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Wednesday July 6th, 2022 3:04AM

AP sources: Administration to replace acting ATF director

By The Associated Press
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WASHINGTON (AP) — The Biden administration is removing the acting director of the Bureau of Alcohol, Tobacco, Firearms and Explosives from his position and replacing him with the U.S. attorney in Arizona, three people familiar with the matter told The Associated Press on Wednesday.

The shakeup comes a little more than a week after President Joe Biden announced he was nominating Steve Dettlebach, who served as a U.S. attorney in Ohio from 2009 to 2016, to run the agency.

In the interim, the administration will put Gary Restaino, the U.S. attorney in Arizona, in charge while Dettlebach's nomination wades its way through the Senate, the people said.

The current acting director, Marvin Richardson, is being demoted to deputy director and will remain at ATF for now to advise Restaino, the people said. The people could not discuss the matter publicly and spoke to the AP on condition of anonymity.

White House Press Secretary Jen Psaki said Biden was making the move under a federal law known as the Vacancies Reform Act, which sets the terms for temporarily filling jobs requiring Senate confirmation.

“We of course, are strongly advocating for and pushing for his eminently qualified nominee to be confirmed," Psaki said.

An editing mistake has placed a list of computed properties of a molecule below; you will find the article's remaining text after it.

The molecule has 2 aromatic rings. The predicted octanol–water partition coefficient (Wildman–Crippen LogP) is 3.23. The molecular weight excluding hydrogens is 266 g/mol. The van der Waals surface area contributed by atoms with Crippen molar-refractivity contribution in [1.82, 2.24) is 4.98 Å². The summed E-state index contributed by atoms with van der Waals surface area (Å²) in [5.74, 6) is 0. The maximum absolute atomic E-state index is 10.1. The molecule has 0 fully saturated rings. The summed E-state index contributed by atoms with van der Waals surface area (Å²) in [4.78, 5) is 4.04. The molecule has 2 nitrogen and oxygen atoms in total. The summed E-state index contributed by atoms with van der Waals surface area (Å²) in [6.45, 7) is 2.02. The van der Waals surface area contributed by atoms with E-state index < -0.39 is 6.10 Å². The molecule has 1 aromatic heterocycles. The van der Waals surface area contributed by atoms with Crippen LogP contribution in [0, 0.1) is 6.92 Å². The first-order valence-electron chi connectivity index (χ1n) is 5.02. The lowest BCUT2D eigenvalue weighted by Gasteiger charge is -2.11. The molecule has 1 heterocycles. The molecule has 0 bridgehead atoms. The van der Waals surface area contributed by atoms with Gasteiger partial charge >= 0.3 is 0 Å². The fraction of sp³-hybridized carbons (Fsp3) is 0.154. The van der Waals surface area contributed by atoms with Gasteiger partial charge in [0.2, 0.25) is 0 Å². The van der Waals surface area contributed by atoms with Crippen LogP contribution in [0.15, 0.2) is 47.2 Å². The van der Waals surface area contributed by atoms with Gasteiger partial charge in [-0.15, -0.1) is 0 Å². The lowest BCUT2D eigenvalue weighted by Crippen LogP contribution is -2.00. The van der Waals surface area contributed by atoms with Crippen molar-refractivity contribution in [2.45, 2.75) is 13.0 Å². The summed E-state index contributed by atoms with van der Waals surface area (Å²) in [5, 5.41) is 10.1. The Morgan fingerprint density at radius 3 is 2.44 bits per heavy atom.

Biden had to withdraw the nomination of his first ATF nominee, gun-control advocate David Chipman, after it stalled for months because of opposition from Republicans and some Democrats in the Senate. The nominee will need a simple majority to be confirmed.

Both Republican and Democratic administrations have failed to get nominees for the ATF position through the politically fraught process since the director’s position was made confirmable in 2006. Since then, only one nominee, former U.S. Attorney B. Todd Jones, has been confirmed. Jones made it through the Senate in 2013 but only after a six-month struggle. Jones was acting director when President Barack Obama nominated him in January 2013.

The move was first reported by The Reload, which reports on firearms policy and politics.

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Associated Press writer Zeke Miller contributed to this report.

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